Investment management firm Fisher Investments generated a translation volume of about two million words in 2019. The actual volume of localized content, however, is much higher, according to Localization Manager Celia Plowright.
“The European client base is growing quickly and, as we serve clients in a wider range of countries and languages, we expect annual translation volumes to grow,” Plowright told Slator. “It is critical for us to maintain a centralized, consolidated localization function in order to achieve that client growth and maintain quality.“
Fisher currently localizes content from English into 13 other languages, the largest volumes coming from European languages (Dutch, French, German, Italian, Spanish, Danish, Swedish, Norwegian, and Finnish). Translations into Korean, Traditional and Simplified Chinese, and Japanese make up the rest.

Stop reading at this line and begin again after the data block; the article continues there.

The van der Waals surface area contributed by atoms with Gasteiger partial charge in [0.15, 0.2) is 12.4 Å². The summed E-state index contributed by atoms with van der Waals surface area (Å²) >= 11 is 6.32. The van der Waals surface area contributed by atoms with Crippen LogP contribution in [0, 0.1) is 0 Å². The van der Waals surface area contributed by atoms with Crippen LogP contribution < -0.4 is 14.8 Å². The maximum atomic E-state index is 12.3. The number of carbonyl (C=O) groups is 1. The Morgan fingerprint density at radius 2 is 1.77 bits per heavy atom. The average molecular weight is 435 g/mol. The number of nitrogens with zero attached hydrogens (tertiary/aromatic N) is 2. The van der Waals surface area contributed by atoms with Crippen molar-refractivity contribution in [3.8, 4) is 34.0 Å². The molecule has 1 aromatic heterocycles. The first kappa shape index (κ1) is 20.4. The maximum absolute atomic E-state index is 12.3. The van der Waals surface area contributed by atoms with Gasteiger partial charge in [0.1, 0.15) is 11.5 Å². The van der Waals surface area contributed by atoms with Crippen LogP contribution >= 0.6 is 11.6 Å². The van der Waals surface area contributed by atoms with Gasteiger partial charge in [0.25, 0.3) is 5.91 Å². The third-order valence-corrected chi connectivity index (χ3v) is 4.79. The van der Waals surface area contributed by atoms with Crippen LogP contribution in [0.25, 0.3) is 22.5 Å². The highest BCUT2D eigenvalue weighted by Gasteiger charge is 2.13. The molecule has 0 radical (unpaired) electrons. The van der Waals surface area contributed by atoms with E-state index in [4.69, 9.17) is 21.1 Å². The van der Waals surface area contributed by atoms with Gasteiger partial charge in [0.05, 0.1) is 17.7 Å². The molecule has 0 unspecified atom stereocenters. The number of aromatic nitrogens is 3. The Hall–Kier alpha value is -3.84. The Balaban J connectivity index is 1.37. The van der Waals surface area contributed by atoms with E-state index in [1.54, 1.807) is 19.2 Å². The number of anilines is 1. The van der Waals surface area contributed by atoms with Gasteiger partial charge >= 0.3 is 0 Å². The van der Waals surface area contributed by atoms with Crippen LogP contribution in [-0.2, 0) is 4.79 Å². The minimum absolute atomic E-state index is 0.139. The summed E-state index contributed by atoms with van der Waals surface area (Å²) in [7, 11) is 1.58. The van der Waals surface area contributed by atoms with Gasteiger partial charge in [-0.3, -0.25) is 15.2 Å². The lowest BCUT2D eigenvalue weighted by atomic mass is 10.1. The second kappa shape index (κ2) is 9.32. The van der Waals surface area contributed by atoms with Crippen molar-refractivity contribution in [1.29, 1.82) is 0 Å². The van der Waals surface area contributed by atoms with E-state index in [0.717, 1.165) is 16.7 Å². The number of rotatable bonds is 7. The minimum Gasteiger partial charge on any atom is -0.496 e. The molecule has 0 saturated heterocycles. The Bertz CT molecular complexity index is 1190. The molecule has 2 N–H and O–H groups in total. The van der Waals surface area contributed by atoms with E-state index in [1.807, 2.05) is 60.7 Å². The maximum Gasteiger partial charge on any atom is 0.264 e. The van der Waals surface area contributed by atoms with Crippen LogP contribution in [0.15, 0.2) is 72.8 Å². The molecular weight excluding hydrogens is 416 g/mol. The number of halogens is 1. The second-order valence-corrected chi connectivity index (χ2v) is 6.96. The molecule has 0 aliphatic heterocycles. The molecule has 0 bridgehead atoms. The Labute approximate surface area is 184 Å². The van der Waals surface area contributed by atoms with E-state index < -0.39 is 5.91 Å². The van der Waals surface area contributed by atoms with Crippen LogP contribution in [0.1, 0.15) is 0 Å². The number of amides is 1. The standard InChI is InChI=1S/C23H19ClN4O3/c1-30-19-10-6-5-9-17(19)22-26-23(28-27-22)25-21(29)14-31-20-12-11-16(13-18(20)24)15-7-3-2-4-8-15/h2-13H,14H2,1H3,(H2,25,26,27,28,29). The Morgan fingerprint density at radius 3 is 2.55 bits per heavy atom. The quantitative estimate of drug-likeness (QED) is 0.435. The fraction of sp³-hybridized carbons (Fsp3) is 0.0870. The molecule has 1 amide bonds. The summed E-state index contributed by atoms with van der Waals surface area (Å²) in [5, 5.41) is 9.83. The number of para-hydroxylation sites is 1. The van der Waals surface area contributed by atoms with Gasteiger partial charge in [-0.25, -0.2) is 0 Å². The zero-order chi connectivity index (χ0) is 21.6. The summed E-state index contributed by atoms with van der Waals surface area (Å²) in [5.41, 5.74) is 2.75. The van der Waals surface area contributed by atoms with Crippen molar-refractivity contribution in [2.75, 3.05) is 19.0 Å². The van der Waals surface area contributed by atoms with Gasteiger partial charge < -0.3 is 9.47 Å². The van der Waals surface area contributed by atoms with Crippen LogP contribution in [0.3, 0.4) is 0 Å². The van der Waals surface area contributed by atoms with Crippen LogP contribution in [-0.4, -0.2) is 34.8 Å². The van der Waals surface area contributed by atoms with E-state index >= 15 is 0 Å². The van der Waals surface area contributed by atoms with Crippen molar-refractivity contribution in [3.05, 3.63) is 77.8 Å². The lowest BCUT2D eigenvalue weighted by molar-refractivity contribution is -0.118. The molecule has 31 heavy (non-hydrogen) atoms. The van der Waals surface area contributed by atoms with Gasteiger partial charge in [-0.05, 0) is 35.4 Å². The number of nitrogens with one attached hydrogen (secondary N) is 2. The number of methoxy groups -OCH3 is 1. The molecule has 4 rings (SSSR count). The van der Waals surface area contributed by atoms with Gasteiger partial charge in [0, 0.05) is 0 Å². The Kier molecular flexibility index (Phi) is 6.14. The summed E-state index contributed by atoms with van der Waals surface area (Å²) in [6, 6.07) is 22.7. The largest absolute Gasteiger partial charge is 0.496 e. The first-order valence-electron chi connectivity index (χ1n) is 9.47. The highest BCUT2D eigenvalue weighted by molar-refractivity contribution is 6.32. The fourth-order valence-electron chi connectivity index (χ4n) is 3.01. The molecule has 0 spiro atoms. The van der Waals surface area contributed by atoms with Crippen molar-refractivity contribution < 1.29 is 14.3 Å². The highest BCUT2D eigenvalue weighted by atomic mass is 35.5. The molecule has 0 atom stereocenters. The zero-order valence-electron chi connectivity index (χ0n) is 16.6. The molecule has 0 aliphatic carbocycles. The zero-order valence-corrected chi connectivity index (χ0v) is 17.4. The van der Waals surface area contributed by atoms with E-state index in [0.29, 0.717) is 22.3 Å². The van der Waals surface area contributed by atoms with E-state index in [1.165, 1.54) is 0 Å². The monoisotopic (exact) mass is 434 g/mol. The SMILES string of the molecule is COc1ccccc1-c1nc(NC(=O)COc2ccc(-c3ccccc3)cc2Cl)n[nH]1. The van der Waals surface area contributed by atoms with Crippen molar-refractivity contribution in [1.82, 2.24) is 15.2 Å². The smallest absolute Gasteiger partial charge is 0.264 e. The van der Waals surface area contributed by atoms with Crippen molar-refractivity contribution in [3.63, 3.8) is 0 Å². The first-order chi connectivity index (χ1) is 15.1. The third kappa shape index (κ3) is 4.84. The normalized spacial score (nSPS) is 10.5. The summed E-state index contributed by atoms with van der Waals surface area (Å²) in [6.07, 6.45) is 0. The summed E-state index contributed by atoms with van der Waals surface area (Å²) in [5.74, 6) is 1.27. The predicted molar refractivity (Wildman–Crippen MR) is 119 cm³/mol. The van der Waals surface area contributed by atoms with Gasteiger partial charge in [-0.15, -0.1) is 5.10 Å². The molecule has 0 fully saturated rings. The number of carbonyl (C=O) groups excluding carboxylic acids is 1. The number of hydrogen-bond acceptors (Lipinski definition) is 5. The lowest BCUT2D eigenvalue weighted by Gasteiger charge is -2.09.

The Translation Team sits within the firm’s Content and Communications Group, which, in turn, is part of the Corporate Services Department. Translation works very closely with the firm’s Service, Sales, Marketing, and Compliance; and, in addition to sales and marketing collaterals, Plowright’s team localizes materials for client events, video content, and internal communications.
“Working closely with our International Content Team, which is responsible for creating our content in English and carrying out desktop publishing work before localized content is published and distributed, is critical to our success,” Plowright said.
“We have tried to reduce the burden on native-speaking SMEs for internal revision with the development of the internal translation team. Previously, it was a time-consuming step in the workflow…”